We're talking about questions that are being asked about the safety of
American nuclear power plants and the storage of spent nuclear fuel in
the wake of the Fukushima nuclear power plant catastrophe. Most of
America's nuclear plants were built decades ago.
So if most of the reactors in America were built in 1973 or before, why
did construction come to a halt after that?
Mr. WALD: The reactors were ordered in the '60s and '70s when we had
very rapidly-growing electric demand. And then in â74 we had the Arab
oil embargo. At the time we were using oil to make electricity and we
figured reactors would be cheaper. We slipped into recession. The rate
of growth of electric demand slowed and stopped and we ran into trouble
building the reactors. We were building them too fast. We were putting
up big structures before the designs were complete and costs got out of
And as a result, even before Three Mile Island, that accident was March
of 1979, we had a lot of utilities looking at slack demand, we're going
to have too much capacity and they had huge cost overruns, so they
stopped ordering and started canceling.
The situation looked like it might be turning around in the '90s and
then after 2000, when the reactors were seen to have a new virtue, which
is they don't produce carbon dioxide. And we got to the point where
various manufacturers had come up with new designs. The government in
2005 said it would offer loan guarantees to help get the first few built
and people started talking about a nuclear renaissance. We don't quite
have a renaissance at this point. We've got two plants under
construction, each with two units, and it's not clear how many more
weâre going to get. But to be honest, it wasn't clear how many more we
were going to get even before the Fukushima.
GROSS: Before Fukushima nuclear power was being basically rebranded as a
green form of energy because, as you said, it doesn't produce greenhouse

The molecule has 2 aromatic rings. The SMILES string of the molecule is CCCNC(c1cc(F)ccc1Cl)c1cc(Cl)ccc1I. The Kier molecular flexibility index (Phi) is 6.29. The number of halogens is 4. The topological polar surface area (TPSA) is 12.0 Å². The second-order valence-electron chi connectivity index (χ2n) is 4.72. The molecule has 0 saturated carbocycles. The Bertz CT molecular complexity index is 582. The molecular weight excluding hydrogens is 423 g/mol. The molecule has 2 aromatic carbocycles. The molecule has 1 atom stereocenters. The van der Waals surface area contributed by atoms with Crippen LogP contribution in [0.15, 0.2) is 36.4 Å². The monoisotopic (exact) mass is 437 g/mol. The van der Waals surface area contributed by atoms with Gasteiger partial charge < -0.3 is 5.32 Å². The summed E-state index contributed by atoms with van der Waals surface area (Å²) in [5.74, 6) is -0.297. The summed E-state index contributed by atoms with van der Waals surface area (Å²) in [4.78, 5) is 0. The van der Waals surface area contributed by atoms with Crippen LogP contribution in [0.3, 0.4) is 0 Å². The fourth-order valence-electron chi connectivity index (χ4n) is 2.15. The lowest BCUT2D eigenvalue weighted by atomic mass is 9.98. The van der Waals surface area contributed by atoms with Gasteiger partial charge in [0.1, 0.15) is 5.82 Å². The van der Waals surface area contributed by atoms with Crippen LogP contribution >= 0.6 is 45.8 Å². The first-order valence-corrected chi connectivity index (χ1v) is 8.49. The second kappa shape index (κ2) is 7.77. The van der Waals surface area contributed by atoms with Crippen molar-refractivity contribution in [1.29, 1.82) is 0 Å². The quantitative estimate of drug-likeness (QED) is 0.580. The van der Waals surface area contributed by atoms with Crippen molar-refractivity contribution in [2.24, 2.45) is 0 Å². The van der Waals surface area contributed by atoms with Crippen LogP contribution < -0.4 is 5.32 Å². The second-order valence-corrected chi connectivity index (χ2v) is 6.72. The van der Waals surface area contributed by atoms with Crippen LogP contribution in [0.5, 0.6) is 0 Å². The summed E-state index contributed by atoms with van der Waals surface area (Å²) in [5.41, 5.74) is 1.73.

gases, although there has always been fear of, you know, meltdown and
radiation and, you know, horrible consequences that aren't greenhouse
gases but are other forms of dangers. How successful has that rebranding
of nuclear energy been?
Mr. WALD: Before Fukushima, polls showed high tolerance, if not
enthusiasm, at least tolerance for new reactors. Some of that has
shifted. But the flipside is you don't need a national consensus to
build a reactor in a particular spot. You need a local consensus. That
consensus probably still exists in lots of places, especially adjacent
to existing reactors. It means a lot of jobs. It means a continuing
stream of tax revenue. But the financial situation may not be in place
so it may not be public opinion that makes a difference here. It may
just be the finances.
The biggest development in the electricity markets in the last two years
isn't nuclear. It's that the price of natural gas has sunk to very low
levels. This is a separate problem, it has to do with fracking, it has
to do with other technologies. But the result is competition in the
electric market has gotten stiffer and it really isn't clear you can
make money building a reactor.
GROSS: How many nuclear reactor licenses are under consideration now by
the Nuclear Regulatory Commission?
Mr. WALD: There are only two that are really active going forward. There
are - the Southern Company wants to build two new reactors at its Vogtle
site, which already has two reactors, near Augusta, Georgia. And there's
an applicant in South Carolina who wants to build two across the Savanna
River in South Carolina. There are others at earlier stages in the
process, but it's not really clear, given the financial situation right
now, even before Fukushima, how many of those are actually going to
GROSS: Then there's also the issue of license renewal and are there a
lot of nuclear facilities up for license renewal?
Mr. WALD: Yes. Of the 104 now running, more than half have already